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Probability that the driver is from G3

  1. Jan 20, 2009 #1
    There are three groups of drivers in a city: G1, G2, and G3.

    G1 make up 30% of drivers, G2 make up 50% of drivers, and G3 make up the remaining 20% of drivers.

    P(at least one accident for G1)=0.1 = P(A1)
    P(at least one accident for G2)=0.3 = P(A2)
    P(at least one accident for G3)=0.5 = P(A3)

    If we randomly select a driver out of the groups and the driver has no accident, what is probability that the driver is from G3?

    I tried [tex]P(G3 | (A1^{c} \cap A2^{c} \cap A3^{c}))[/tex]. Is this is the right method of solving such a question? The probability I got from this happened to be zero which sort of confirms that it's incorrect. Any advice will be great.

    Thanks a lot.
  2. jcsd
  3. Jan 21, 2009 #2
    Re: Probability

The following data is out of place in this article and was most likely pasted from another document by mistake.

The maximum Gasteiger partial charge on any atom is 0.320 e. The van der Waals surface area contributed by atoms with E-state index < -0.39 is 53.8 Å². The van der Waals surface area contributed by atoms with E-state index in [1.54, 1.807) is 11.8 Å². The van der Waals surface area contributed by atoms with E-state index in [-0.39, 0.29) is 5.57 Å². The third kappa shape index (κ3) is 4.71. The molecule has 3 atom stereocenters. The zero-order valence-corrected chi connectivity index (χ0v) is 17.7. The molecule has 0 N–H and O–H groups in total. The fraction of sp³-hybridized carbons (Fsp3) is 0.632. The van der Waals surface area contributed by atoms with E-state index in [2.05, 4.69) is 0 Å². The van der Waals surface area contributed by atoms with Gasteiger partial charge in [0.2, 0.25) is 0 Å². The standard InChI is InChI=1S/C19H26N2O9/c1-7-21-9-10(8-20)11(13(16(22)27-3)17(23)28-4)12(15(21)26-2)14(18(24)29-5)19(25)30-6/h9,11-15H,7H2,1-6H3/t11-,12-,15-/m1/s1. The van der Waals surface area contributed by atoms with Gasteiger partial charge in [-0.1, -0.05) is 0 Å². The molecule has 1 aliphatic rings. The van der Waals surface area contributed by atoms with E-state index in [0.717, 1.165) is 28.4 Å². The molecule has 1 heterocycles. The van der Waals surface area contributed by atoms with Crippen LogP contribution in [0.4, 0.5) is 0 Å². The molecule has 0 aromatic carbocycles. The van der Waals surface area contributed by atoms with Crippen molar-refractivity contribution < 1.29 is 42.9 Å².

I like the brute force way since I don't know the notation. Assuming one hundred drivers in proportions given, 30 G1 drivers, etc. 1- prob of one accident is prob of no accidents, right ? So there are 27 no accident G1 drivers. Add up all the no accident drivers for G2 and G3, should be 72. What proportion of these 72 are G3 ? Well, there are 10 no accident G3 drivers, so 10/72 is probability.
  4. Jan 22, 2009 #3
    Re: Probability

    It would be nice if the answer could be put in a form more in line with advanced probability thinking. So...?

    For conditional probability: [tex]P(A\mid B)=\frac{P(A and B)}{P(B)}[/tex]

    So in this case A represents G3 and B represents no accident.

    [tex]\frac{20*.5}{30*.9+50*.7+20*.5} = 10/27 [/tex]

    I would not say that this "improves" the answer whatsoever, or even whether it applies.
    Last edited: Jan 22, 2009
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